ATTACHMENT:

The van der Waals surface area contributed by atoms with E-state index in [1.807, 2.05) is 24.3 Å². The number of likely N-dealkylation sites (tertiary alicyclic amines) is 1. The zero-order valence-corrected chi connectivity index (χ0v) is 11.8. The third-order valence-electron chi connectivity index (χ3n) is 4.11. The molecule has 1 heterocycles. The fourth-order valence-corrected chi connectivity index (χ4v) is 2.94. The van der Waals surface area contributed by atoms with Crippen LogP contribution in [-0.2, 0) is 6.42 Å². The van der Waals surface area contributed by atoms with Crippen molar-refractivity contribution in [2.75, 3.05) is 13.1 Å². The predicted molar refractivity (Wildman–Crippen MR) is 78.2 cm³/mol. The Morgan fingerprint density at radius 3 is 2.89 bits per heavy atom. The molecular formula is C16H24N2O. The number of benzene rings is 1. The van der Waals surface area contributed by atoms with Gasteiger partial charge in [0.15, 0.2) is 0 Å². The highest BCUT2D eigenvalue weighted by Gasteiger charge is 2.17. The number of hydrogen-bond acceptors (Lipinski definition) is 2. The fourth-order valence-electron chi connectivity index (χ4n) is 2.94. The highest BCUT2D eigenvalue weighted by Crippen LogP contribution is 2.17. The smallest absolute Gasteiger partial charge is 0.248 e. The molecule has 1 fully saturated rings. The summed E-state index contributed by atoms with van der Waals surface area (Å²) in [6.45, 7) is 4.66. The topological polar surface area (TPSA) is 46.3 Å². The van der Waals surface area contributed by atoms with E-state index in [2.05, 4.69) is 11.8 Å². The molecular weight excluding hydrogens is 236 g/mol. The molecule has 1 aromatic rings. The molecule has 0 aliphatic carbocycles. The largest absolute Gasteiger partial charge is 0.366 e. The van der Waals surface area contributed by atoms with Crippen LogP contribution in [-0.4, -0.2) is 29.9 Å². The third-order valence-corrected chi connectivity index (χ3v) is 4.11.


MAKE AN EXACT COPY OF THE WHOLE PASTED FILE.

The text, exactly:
The van der Waals surface area contributed by atoms with E-state index in [1.807, 2.05) is 24.3 Å². The number of likely N-dealkylation sites (tertiary alicyclic amines) is 1. The zero-order valence-corrected chi connectivity index (χ0v) is 11.8. The third-order valence-electron chi connectivity index (χ3n) is 4.11. The molecule has 1 heterocycles. The fourth-order valence-corrected chi connectivity index (χ4v) is 2.94. The van der Waals surface area contributed by atoms with Crippen LogP contribution in [-0.2, 0) is 6.42 Å². The van der Waals surface area contributed by atoms with Crippen molar-refractivity contribution in [2.75, 3.05) is 13.1 Å². The predicted molar refractivity (Wildman–Crippen MR) is 78.2 cm³/mol. The Morgan fingerprint density at radius 3 is 2.89 bits per heavy atom. The molecular formula is C16H24N2O. The number of benzene rings is 1. The van der Waals surface area contributed by atoms with Gasteiger partial charge in [0.15, 0.2) is 0 Å². The highest BCUT2D eigenvalue weighted by Gasteiger charge is 2.17. The number of hydrogen-bond acceptors (Lipinski definition) is 2. The fourth-order valence-electron chi connectivity index (χ4n) is 2.94. The highest BCUT2D eigenvalue weighted by Crippen LogP contribution is 2.17. The smallest absolute Gasteiger partial charge is 0.248 e. The molecule has 1 fully saturated rings. The summed E-state index contributed by atoms with van der Waals surface area (Å²) in [6.45, 7) is 4.66. The topological polar surface area (TPSA) is 46.3 Å². The van der Waals surface area contributed by atoms with E-state index in [2.05, 4.69) is 11.8 Å². The molecular weight excluding hydrogens is 236 g/mol. The molecule has 1 aromatic rings. The molecule has 0 aliphatic carbocycles. The largest absolute Gasteiger partial charge is 0.366 e. The van der Waals surface area contributed by atoms with Crippen LogP contribution in [-0.4, -0.2) is 29.9 Å². The third-order valence-corrected chi connectivity index (χ3v) is 4.11.